Two young Mysureans distribute 14,000 Menstrual Hygiene Kits
By B.N. Ramya
As a result of pandemic and the lockdown that followed, we were witness to people being rendered jobless and shelterless on one side; and the same situation on the other end, brought to the fore ‘humanity’ with many lending their helping hands to the needy fellowmen by distributing grocery kits. Amidst all these, forgotten were the womenfolk who were in need of good menstrual hygiene, which is still considered a taboo to speak out it public. Taking note of this, two Mysureans — Manasa Rao and Dr. Sagarika Nithyanand — have taken up distribution of Menstrual Hygiene Kits.
Speaking about the initiative, Dr. Sagarika said: “With the outbreak of COVID-19, we noticed that everybody was distributing grocery kits but nobody was talking about menstrual hygiene. It was painful to note that majority of women have no access to sanitary products. This motivated Reachout India, a non-profit organisation founded by my friend, Manasa, to come out with menstrual hygiene kits, comprising sanitary pads (7 pads), bathing soap and hand sanitisers, to be distributed among daily wage and migrant workers. The kits, each costing approximately Rs.60, are handpacked by volunteers using newspaper covers bought from the migrant workers who were sheltered at Nanjaraja Bahadur Choultry in Mysuru. During the distribution drive, volunteers even impart basic knowledge on how to use and dispose of a pad.”
On how many needy people they had reached through this drive, she said: “We started off with a goal of distributing about 1,000 kits in Mysuru, but with the overwhelming support of the local community, today, we have distributed over 10,000 kits in Mysuru alone. Our largest distribution drive was at Bharatnagar slum where 2,080 kits were distributed door-to-door. We have been relying on ground-support from slum associations, local Corporators and organisations like Sri Sthanakvasi Jain Yuva Sanghatan and Swami Vivekananda Youth Movement (SVYM).”
The other cities where we have distributed kits include Pune (1,000 kits), Dharavi Slum, Mumbai (2,500 kits) and 500 kits in Refugee camps in Delhi, she said adding that recently, a team of doctors including Dr. Nikita Soans (Dermatologist), Dr. Shibina Shetty, (Paediatrician) and Dr. Sagarika Nithayanad (Physician) also conducted a medical camp at Erakunty as a part of their follow-up programme.
Explaining about the plight of women they came across during their ground research, she said: “After the first round of distribution, we learnt that as they did not have money, a lot of daily wage/ migrant workers were reusing disposable pads and using alternatives such as dried cow dung, coconut husks and rag cloth. Even if they had some money, they preferred to spend it on their children. This incident was an eye-opener as it brought to light the abysmal living conditions of women during a pandemic and the lack of attention to menstrual hygiene. In a lot of slums, we found out that women often resorted to burning, burying or flushing it down their toilets.”
Dustbins and Manual
“During our drive, at one place, we noticed that women were disposing off the sanitary pads in a water channel and the same water channel was used for bathing and cleaning vessels too, which was extremely unhygienic. We thought there was no point in educating them about proper disposal of sanitary pads as we found that there were no dustbins at some places. Hence, we plan to set up dustbins specifically for sanitary pads in different locations in Mysuru and also set up dustbins in slums where there are no waste management systems in place. with the help of MCC,” she said.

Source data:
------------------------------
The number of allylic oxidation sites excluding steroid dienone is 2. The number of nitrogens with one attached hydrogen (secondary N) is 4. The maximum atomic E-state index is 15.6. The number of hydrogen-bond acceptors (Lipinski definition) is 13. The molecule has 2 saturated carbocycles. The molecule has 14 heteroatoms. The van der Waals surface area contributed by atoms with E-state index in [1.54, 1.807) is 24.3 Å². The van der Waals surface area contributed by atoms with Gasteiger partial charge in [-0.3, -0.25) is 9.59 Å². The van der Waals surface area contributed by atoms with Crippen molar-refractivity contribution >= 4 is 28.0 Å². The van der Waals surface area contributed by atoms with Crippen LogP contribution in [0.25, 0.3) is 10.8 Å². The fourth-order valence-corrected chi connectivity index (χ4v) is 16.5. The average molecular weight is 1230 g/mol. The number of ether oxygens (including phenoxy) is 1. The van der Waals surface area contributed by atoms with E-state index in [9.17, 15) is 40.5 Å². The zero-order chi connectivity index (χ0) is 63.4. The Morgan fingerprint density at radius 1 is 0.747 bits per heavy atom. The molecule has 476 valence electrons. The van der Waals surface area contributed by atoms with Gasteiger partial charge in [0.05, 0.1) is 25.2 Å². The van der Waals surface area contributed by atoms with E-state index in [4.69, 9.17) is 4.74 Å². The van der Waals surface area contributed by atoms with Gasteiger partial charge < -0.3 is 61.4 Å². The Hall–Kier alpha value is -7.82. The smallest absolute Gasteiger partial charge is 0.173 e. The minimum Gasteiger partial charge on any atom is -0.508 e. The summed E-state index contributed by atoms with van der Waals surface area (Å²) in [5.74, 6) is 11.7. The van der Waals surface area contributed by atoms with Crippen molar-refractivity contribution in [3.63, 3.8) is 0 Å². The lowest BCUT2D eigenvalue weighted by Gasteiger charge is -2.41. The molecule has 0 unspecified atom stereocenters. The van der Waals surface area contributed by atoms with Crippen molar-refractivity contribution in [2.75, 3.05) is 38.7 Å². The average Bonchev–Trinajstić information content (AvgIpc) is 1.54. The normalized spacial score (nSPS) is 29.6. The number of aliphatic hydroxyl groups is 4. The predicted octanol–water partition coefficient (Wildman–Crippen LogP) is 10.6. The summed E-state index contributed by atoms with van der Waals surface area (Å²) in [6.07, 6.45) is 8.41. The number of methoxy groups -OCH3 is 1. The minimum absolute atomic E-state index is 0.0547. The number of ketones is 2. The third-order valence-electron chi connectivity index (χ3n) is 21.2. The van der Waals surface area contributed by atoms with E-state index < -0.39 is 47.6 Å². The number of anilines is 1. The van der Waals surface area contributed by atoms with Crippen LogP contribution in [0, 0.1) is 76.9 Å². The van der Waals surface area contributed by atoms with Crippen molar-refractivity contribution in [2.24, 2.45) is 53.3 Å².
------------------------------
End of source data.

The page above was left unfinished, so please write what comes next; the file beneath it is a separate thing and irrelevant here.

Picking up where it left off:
Explaining about their future plans, she said: “We noticed that many young girls, who are 12-13 years of age, and just started their periods, are really unaware of how to deal with it. Most of them are shy to talk about it even to their mothers and hence, the chances of them getting right information about menstrual hygiene are very less. So, we are thinking to introduce a Menstrual Hygiene Manual for local government schools as a part of their curriculum.”
The support system
A team of 15 volunteers, all aged between 22-28 years, regularly participated in the Drive. They include Krishna Rao, Dr. Sahas Nithyanand, Ishraq Fazal, Shariq Fazal, Dev Devaiah, Casuarina D’sa, Disha Prasad, Anek Chugh, Rachita Prabhu, Pradyumna Devraj, Dr. Shradha Surana, S.P. Abhinav, Nikita Rajpal, Pratheek Poovaiah and Mohit Bekal.
“Our drive could reach larger section of women with the support of volunteers. All have full time jobs. They are working from home and take some time off to come and help in drive. Initially, we put money from our pockets. Then we started making posters and posted it on Facebook and Intagram seeking donations. We got good support from the local community through their donations in both cash and kind. A few people from Mysuru who contributed to our cause in a big way include Arjun Ranga, NR Group, C.R. Shashidhar, DRC Cinmas, M.N. Padaki, Chethan Prasad, Sunil Kumar, H.V. Prasad, Adarsh and B.G. Muthappa,” said Dr. Sagarika expressing her gratitude.
About Reachout India
It is a non-profit organisation headquartered in Pune, with branches in Mysuru, Delhi and Mumbai. Its objective is to empower the underprivileged through two interventions: a children’s education initiative (Project Rise) and a women empowerment wing. Project Rise aims at changing the public education landscape by improving the workings of local Government Schools. The women empowerment programme focuses on providing free legal aid for survivors of domestic abuse through 24×7 helpline and runs projects to improve women’s health and well-being. Those interested in contributing to Reachout India can contact Mob: 98862-45000.